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Alexis McGill Johnson on Abortion Ban During Coronavirus

How COVID-19 Is Giving Us a Frightening Preview of a Post-Roe World

WASHINGTON, DC - NOVEMBER 13:   Planned Parenthood Federation of America Board Chair Alexis McGill Johnson joins lawmakers to announce new legislation to protect a woman's right to abortion during a news conference in the Dirksen Senate Office Building on Capitol Hill November 13, 2013 in Washington, DC. According to its sponsors, the Women's Health Protection Act of 2013 would

Abortion access was already in a fragile state at the start of 2020 — and then the coronavirus pandemic hit. Acting President of Planned Parenthood Alexis McGill Johnson told POPSUGAR that antichoice governors have moved quickly, seizing on this unprecedented moment of uncertainty to push their agenda forward. "A group of of governors in states that have been actively working to restrict abortion for many years are using the pandemic essentially as a cover to ban abortion outright through executive order," she explained, referencing states including Oklahoma, Alabama, Arkansas, Louisiana, Kentucky, Ohio, and more that have deemed some or all abortion procedures "inessential" during COVID-19. "First of all," McGill Johnson told POPSUGAR, "abortion is time-sensitive. So that in itself makes it essential, not elective, because it requires [access] within a specific period of time."

McGill Johnson explained that this latest crop of dubious excuses to halt abortion access won't change the facts: executive orders can't make demand for reproductive care magically disappear. It's for that reason, she told POPSUGAR, that people need access to safe, legal abortions during COVID-19 — not a new onslaught of barriers. "Many women who are seeking abortion actually already have children," she explained, meaning the government is effectively stripping people of the "freedom to determine what's best for one's family" during a time of record-breaking unemployment and financial strain.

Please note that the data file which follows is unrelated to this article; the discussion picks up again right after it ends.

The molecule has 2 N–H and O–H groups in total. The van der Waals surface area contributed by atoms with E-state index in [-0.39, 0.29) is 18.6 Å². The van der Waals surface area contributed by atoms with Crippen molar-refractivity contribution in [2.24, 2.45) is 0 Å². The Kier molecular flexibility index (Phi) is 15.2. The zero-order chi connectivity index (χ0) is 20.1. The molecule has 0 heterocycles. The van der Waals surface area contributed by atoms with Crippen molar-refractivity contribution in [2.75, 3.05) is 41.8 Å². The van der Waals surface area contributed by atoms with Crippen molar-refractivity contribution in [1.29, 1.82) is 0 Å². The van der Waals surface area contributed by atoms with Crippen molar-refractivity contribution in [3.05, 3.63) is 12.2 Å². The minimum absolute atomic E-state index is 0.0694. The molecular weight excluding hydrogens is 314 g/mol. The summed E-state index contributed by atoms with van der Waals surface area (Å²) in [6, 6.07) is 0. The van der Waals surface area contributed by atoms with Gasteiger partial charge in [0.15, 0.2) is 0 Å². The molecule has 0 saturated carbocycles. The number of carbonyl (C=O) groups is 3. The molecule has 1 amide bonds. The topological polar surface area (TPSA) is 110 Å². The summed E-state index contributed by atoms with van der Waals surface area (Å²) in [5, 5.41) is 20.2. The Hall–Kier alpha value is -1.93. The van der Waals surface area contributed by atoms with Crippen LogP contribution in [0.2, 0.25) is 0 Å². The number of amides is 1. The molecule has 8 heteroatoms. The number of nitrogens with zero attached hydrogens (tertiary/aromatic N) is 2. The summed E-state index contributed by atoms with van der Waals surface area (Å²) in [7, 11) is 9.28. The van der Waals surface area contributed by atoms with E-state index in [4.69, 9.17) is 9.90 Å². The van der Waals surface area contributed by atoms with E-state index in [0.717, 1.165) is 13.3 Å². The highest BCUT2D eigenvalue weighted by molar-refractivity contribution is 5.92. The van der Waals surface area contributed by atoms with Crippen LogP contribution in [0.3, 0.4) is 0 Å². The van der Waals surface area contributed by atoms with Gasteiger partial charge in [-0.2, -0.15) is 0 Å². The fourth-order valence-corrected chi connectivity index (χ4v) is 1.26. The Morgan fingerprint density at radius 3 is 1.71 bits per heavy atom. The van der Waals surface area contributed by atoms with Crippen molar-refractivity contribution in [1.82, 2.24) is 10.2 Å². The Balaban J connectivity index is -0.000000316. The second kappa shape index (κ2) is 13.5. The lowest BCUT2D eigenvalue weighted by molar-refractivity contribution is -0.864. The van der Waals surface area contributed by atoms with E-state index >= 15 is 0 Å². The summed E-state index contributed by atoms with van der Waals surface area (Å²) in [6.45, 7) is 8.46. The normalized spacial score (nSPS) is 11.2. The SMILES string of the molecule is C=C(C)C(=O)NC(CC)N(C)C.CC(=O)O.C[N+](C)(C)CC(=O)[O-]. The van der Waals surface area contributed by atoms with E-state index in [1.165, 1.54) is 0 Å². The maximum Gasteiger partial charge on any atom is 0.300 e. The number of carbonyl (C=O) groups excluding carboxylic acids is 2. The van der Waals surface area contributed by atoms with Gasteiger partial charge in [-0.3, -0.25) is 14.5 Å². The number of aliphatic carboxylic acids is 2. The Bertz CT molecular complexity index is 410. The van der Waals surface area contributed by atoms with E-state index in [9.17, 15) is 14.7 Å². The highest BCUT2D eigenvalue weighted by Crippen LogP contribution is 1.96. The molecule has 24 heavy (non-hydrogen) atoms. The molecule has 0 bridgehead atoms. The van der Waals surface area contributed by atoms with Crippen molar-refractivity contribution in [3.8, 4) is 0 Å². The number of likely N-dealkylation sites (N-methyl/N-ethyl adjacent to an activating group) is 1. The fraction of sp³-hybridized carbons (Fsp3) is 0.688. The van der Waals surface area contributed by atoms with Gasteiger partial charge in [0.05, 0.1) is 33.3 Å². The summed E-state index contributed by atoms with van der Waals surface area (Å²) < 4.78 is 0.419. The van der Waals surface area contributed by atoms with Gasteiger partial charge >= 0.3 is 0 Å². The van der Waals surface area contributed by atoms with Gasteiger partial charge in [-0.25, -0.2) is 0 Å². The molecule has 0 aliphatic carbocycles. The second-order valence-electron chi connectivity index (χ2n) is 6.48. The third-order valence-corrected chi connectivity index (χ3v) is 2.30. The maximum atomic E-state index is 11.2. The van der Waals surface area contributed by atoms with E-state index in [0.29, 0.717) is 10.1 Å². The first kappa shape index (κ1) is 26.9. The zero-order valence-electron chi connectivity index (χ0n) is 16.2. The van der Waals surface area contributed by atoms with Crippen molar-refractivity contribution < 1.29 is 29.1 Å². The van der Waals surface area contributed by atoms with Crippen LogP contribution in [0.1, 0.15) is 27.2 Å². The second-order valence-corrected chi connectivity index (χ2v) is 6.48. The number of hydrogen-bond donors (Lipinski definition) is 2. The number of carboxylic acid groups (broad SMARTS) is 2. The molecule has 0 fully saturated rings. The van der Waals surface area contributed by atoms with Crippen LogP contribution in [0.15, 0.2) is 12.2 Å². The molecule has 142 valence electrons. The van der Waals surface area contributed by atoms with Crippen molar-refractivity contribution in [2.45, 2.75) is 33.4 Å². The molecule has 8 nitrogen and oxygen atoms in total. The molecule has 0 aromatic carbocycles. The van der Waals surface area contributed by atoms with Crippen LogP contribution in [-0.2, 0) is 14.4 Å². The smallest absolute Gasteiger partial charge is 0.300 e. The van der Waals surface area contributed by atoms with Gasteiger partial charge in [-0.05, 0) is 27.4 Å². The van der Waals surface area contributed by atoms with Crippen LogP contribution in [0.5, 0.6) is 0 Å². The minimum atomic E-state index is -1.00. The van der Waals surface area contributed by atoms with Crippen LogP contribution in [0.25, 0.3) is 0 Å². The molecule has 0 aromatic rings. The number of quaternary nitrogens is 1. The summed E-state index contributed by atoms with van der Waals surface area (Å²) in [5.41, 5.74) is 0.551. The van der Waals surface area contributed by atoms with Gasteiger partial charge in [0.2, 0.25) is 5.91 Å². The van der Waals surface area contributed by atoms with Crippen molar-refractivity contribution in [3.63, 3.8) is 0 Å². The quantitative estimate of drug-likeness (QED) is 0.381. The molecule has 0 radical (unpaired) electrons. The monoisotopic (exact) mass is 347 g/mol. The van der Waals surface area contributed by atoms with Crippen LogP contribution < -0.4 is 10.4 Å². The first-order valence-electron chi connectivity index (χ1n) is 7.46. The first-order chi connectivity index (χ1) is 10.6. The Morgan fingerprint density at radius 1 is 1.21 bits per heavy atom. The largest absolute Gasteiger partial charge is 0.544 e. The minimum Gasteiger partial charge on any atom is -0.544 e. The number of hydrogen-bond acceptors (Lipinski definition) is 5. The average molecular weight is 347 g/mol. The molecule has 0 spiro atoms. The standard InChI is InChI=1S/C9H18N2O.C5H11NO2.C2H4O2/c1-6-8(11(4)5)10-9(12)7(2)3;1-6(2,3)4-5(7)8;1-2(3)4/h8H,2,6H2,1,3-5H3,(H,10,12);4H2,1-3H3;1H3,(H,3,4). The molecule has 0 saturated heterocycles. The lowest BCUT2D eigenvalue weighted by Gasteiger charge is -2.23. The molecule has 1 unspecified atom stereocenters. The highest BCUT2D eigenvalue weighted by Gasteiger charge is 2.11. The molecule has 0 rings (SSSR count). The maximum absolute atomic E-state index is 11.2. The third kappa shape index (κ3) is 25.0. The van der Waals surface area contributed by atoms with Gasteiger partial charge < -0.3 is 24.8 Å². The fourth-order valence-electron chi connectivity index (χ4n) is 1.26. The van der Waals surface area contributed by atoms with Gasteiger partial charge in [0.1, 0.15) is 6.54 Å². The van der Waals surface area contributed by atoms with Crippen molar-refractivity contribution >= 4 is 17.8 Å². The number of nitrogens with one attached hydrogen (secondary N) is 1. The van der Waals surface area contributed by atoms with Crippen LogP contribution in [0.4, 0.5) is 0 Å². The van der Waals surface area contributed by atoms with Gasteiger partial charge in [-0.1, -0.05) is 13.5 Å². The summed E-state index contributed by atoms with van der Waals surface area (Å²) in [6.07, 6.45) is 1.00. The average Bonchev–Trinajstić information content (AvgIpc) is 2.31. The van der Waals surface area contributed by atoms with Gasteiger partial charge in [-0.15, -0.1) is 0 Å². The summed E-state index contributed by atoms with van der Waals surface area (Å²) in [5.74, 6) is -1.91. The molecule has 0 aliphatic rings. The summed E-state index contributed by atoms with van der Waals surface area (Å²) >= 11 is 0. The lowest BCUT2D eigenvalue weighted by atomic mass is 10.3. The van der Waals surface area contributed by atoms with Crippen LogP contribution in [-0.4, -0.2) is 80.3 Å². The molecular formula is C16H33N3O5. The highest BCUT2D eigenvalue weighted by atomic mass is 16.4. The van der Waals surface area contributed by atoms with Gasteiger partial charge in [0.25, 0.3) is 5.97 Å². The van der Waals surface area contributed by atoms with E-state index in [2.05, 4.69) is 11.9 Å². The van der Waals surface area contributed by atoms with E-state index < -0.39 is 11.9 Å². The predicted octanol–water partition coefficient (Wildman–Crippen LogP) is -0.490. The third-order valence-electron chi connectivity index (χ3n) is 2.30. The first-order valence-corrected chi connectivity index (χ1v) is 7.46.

"We've seen people seek abortion driving dozens of hours from Texas to Colorado or Texas to California and back — in some cases, just for medication abortion, which is two pills that you take within 24 hours," McGill Johnson said. Forcing patients to travel long distances just to exercise their right to a medical procedure is "absolutely unconscionable," she told POPSUGAR, particularly during a pandemic. "If the charge is that [states] should ban abortion because of the pandemic, that we need to shelter in place and make sure that people are not traveling," shutting down clinics does nothing to achieve that goal.

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"I think what the pandemic is doing is actually accelerating a world that we're very concerned about," she said, one where states could "effectively, if not overturn, very seriously gut Roe." Even birth-control coverage is entering increasingly fraught territory during the coronavirus, with the Supreme Court hearing arguments over the Affordable Care Act's contraceptive mandate in May. These attacks feel especially unjust now, when women — particularly nonwhite women — make up the majority of the population risking their health to continue working during COVID-19, according to The New York Times. "We're the essential workers," McGill Johnson said. "We're literally on the trains, we're the ones who are essential healthcare workers, and child-care workers, and education workers. Our bodies are essential — but we can't control them, right?"

If you are experiencing an unwanted pregnancy, you can contact Planned Parenthood here or call 1-800-230-PLAN. Locate your nearest open clinic by using Planned Parenthood's abortion care finder here. Enter your zip code, age, and the start date of your last period to determine next steps according to state laws.

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